Sound Bites: Antibiotics in Restaurant Meats, Good News about School Lunch, and Redefining Healthy

Our weekly column on the latest nutrition and healthy eating news

Share
Healthy school lunch box
By Megan O. Steintrager

Which Restaurants Serve Antibiotic-Free Meat? 

You’re probably already aware of the downsides of consuming meat from animals treated with antibiotics (in case you need a refresher course: over-use of antibiotics in animals has been linked to obesity, and may make antibiotics less effective in treating human disease). Concerned consumers could look for antibiotic-free meats at the market, but when it came to restaurants, you were often dining blind. Until now: NutritionAction.com reports a new antibiotic scorecard that grades 25 fast-food and fast-casual restaurants on whether they are phasing out routine antibiotic use. Chipotle and Panera both rated A’s; meanwhile, Subway, which got an F last year, jumped all the way up to a B. To find out who’s at the bottom of the bunch and everyone in between, read the full Chain Reaction II report (PDF).

Kids Are Eating Healthier, Despite School Lunch Trash-Talk

It’s been four years since new nutrition standards for national school lunch and breakfast programs were implemented, as part of the Healthy Hunger-Free Kids Act, including increasing the availability of whole grains, fruits, and vegetables in school meals, and making it a requirement for kids to choose a fruit or vegetable with lunch. Now, research is starting to come in about the effects of the new standards. “Despite some anecdotal reports in the media that fruits and vegetables from these new updated school meals were ending up in the trash, two studies discovered the opposite,” write the authors of a recent article in The Nutrition Source from the Harvard T.H. Chan School of Public Health. The article cites one study that found that “children were eating more of their entrees and selecting and eating more fruit” and another that followed 500 children in urban schools in fifth through seventh grade and saw a 19 percent increase in vegetable intake. Sounds like more trash-talking than actual trash has been going on in our cafeterias.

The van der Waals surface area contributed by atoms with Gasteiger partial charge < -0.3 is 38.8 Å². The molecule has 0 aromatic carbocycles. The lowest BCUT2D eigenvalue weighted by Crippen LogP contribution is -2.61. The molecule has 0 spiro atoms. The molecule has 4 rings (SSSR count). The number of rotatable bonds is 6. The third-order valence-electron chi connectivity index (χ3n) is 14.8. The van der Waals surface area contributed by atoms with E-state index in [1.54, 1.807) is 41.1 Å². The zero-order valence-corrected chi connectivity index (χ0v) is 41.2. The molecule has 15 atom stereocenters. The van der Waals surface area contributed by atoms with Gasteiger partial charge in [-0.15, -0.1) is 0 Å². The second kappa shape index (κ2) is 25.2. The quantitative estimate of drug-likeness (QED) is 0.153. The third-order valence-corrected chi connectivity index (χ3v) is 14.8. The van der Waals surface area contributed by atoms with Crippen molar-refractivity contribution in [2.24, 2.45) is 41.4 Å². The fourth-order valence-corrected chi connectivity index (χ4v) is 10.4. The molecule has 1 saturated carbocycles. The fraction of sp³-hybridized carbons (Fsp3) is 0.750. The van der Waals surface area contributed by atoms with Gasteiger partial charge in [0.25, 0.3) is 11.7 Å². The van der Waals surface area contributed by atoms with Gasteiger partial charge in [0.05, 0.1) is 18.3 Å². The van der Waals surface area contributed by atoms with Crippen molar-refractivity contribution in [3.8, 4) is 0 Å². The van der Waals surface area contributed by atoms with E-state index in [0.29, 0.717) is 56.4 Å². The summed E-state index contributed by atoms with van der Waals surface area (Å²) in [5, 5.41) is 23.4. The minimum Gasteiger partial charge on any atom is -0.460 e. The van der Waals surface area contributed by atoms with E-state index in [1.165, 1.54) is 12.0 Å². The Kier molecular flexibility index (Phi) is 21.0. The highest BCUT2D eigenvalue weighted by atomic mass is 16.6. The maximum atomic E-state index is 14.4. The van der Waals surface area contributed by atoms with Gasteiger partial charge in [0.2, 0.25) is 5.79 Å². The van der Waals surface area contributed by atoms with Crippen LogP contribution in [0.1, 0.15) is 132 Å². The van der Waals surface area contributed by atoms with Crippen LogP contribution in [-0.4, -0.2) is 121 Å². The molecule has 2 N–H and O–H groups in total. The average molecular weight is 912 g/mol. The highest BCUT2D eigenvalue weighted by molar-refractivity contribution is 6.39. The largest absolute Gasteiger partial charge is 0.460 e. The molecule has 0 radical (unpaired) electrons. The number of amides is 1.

Why Organic Milk Lasts So Long

Ever noticed that the organic milk on your store shelf seems to have a much later expiration date than the regular stuff? It’s because most organic milk you’ll find at the grocery store has been pasteurized at a higher temperature than conventional milk, which destroys more kinds of bacteria, including those that lead to spoilage, the New York Times explains.

Bottle and glass of organic milk

How Do You Define Healthy Food?

The meaning of the term “healthy” can be a bit squishy, and the FDA wants your help firming up the definition, WebMD reports. The agency has started a process of redefining what the “healthy” label on products means and it wants your input on what you expect from a product when it’s labeled “healthy.” Learn more about how you can put in your two cents at FDA.gov

Good News for Restaurant Workers with Families

Last year, restaurateur Danny Meyer and his Union Square Hospitality Group made news by announcing that over 2016 they’d be phasing out tipping and introducing a  hospitality included” model meant to be better for both front- and back-of-the-house workers. Now the group, which includes New York’s Gramercy Tavern, the Modern, and Union Square Cafe, is planning to put into place another pro-worker policy: paid parental leave — a rarity in the restaurant biz. “Starting in 2017, all full-time employees in the front and back of the house with more than one year of employment will be offered 100 percent of their base wages for the first four weeks after their child is born or adopted,” Eater reports. Now there’s a bundle of joy.